Data Levels the Playing Field for Carriers, Too

Scale means a lot in the trucking business. The ability to navigate the twists and turns in daily operations is where size can offer an advantage. But still, many large, small and midsized firms struggle with the ability to manage by exception and recover from unexpected delays, breakdowns and the many other variables impacting schedules in an efficient and cost effective way.

Why? A lot of it has to do with the ability to utilize data. Data savvy carriers and shippers can more precisely predict the times that loads will arrive or depart a facility. Larger carriers have more data. More trucks = more data = more precision. More precision translates to more paid miles and less waiting. It can also lead to happier customers.

They are able to do this because they’re taking advantage of something called “network effects,” which refers to the increasing value a network delivers as more users come onboard. When shippers, dispatchers, facility managers, carriers and drivers join together to share real-time logistics data, everyone benefits.

Continuous Improvement – Lean Six Sigma
The good news is that these kinds of benefits aren’t the exclusive domain of huge shippers and carriers. Small and mid-sized carriers – who often feel beleaguered and overwhelmed by requests to share data – can gain enormous value from network effects, as well, and in the process better position themselves with the big boys. This also aligns with many manufacturers’ and shippers’ focus on a management philosophy called Lean Six Sigma which drives continuous improvement. Shippers that utilize visibility services such as FourKites end up learning a lot about their own operations and make improvements such as adjusting labor to improve dock turn times. FourKites customers make up 60% of the Shipper of Choice awards presented at the recent Freightwaves conference.

Lean Six Sigma relies on collaborative efforts to improve performance and eliminate waste, whether it be raw materials, inefficient processes or wasted time. Now, manufacturers can accurately predict when a new shipment will arrive, which means they can plan labor to ensure your truck is unloaded promptly, reduced inventory, fewer trucks sitting idle and less need for warehouse space – all of which help to reduce costs and improve efficiency.

And what is important to shippers and manufacturers is equally important to carriers. You may have a relatively small number of trucks or you may have many, but by opting into the network, you now have access to inputs from thousands of trucks across the supply chain. It’s a straightforward proposition: more users = more data = more precision = more value.

Today, shipments FourKites sees in the platform has hours of slack time built in. You may have the best TMS available, but if you’re still doing back-of-the-napkin math to get transit time from Raleigh to Chicago (800 miles x 45 MPH) you’re selling yourself short. Carriers routinely add excessive buffer into their calculations because of the inherent uncertainty of life on the road. By using a purpose-built algorithms for commercial shipping the right network tool, that factors in millions of data points, including tracking and weather, in addition to the data from a vast network of shippers and carriers, you will immediately see efficiency gains across your end-to-end supply chain. For carriers, such algorithms may also enable you to accept a better paying shipment when you get to a facility, versus waiting empty for six hours for the next opportunity. Ultimately, it’s all about improving utilization, efficiency and predictability, powered by the network effect.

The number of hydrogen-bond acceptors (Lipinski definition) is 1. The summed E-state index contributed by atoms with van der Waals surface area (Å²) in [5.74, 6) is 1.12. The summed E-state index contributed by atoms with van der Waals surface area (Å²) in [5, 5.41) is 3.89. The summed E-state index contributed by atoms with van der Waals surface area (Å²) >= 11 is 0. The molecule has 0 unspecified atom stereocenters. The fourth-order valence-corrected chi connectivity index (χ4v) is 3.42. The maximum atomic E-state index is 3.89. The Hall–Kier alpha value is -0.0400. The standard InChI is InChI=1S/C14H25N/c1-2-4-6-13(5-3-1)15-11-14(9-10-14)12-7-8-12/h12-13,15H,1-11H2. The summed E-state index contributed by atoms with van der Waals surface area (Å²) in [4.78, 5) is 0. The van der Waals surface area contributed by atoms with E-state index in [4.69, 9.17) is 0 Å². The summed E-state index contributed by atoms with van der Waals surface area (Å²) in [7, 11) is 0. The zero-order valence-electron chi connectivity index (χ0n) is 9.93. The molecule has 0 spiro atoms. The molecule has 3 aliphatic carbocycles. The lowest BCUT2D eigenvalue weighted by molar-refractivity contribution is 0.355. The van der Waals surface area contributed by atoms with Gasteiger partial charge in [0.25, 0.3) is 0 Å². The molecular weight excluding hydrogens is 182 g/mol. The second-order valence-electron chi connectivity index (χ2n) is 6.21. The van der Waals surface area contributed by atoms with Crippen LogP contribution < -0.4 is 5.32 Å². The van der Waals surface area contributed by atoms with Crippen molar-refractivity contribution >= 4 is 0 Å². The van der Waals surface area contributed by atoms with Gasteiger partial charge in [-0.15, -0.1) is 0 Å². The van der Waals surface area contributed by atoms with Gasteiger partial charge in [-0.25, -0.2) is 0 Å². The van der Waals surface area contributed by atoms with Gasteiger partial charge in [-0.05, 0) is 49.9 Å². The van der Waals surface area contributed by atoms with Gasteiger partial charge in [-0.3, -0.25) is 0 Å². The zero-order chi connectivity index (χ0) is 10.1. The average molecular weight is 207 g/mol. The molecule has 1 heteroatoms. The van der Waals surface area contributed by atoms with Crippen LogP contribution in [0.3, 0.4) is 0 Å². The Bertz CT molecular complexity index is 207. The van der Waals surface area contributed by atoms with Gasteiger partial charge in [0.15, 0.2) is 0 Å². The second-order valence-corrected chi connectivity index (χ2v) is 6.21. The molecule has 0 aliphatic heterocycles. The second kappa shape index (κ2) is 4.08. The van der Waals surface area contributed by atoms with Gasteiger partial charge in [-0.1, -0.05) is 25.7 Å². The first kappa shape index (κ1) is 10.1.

The Network Effect and Core Track
FourKites’ Core Track aggregates and distributes information across key participants in the supply chain. For carriers, the tool provides the ability to monitor and manage by exception; instead of culling through a list of 200 trucks for a status update, for instance, you can now focus on the five or six that need attention right now.

The tool learns as it goes and alerts carriers to shipments that have the potential to be late – even before they have left the facility. That information gives carriers the ability to take some actions to recover the load, from changing drivers to providing advanced ETA notifications to the pickup or receiving location, and the like. These data-driven insights allow you to adhere to Lean Six Sigma principles and eliminate waste while improving quality.

Rather than relying on data from your 50 or 60 assets, you now are gaining knowledge and insights from hundreds or thousands of points in the value chain. Operating in a silo, you may get it right for your usual Monday pickup. But what happens on Thursday, when a special job gets posted and a set of new unknowns impacts your performance? By tapping into the network, you can make that Thursday data work for you, improve performance consistency and strengthen relationships with shippers.

. . . . . .

Business today is all about continuous improvement, predictability and the customer experience. Going forward, as more data points are shared to the network – dwell time by shipper, hours of service levels by carrier, departure delays and route closures, etc. – carriers will realize more and more value. Being a part of that network will allow you to adhere to the same lean philosophies manufacturers use and help you to attain a higher-margin business as you focus more on higher-value tasks and less on track-and-trace. The key here is collaboration, with real-time data at the foundation – and the quid pro quo benefit of sharing, for all involved. While no tool or network will manage your business for you, you can count on it to deliver better, more precise information so you can eliminate oversized buffers and address waste head on.

Suggested Reading

Menu